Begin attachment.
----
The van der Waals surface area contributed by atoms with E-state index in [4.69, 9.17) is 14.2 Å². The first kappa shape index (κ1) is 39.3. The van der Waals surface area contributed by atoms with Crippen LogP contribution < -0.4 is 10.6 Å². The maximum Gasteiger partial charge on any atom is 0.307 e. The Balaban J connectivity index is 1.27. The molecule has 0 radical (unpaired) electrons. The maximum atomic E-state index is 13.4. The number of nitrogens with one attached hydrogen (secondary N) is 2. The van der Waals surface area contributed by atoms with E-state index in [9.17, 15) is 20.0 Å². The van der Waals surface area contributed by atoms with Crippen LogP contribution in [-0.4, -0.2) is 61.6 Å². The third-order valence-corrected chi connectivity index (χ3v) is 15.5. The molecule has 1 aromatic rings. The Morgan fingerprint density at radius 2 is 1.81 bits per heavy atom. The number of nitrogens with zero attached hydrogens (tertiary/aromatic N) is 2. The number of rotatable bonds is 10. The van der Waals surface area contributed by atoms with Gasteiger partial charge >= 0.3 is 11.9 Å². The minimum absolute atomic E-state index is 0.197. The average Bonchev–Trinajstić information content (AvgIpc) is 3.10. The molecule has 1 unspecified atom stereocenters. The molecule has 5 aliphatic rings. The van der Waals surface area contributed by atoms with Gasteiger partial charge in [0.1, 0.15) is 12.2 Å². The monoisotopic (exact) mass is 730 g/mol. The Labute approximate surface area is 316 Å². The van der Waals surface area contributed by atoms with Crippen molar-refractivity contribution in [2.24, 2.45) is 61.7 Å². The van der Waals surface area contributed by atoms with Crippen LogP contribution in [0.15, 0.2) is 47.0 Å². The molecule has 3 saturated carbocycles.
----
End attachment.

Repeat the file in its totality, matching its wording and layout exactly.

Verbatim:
The van der Waals surface area contributed by atoms with E-state index in [4.69, 9.17) is 14.2 Å². The first kappa shape index (κ1) is 39.3. The van der Waals surface area contributed by atoms with Crippen LogP contribution < -0.4 is 10.6 Å². The maximum Gasteiger partial charge on any atom is 0.307 e. The Balaban J connectivity index is 1.27. The molecule has 0 radical (unpaired) electrons. The maximum atomic E-state index is 13.4. The number of nitrogens with one attached hydrogen (secondary N) is 2. The van der Waals surface area contributed by atoms with E-state index in [9.17, 15) is 20.0 Å². The van der Waals surface area contributed by atoms with Crippen LogP contribution in [-0.4, -0.2) is 61.6 Å². The third-order valence-corrected chi connectivity index (χ3v) is 15.5. The molecule has 1 aromatic rings. The Morgan fingerprint density at radius 2 is 1.81 bits per heavy atom. The number of nitrogens with zero attached hydrogens (tertiary/aromatic N) is 2. The number of rotatable bonds is 10. The van der Waals surface area contributed by atoms with Gasteiger partial charge >= 0.3 is 11.9 Å². The minimum absolute atomic E-state index is 0.197. The average Bonchev–Trinajstić information content (AvgIpc) is 3.10. The molecule has 1 unspecified atom stereocenters. The molecule has 5 aliphatic rings. The van der Waals surface area contributed by atoms with Gasteiger partial charge in [0.1, 0.15) is 12.2 Å². The monoisotopic (exact) mass is 730 g/mol. The Labute approximate surface area is 316 Å². The van der Waals surface area contributed by atoms with Crippen molar-refractivity contribution in [2.24, 2.45) is 61.7 Å². The van der Waals surface area contributed by atoms with Crippen LogP contribution in [0.15, 0.2) is 47.0 Å². The molecule has 3 saturated carbocycles.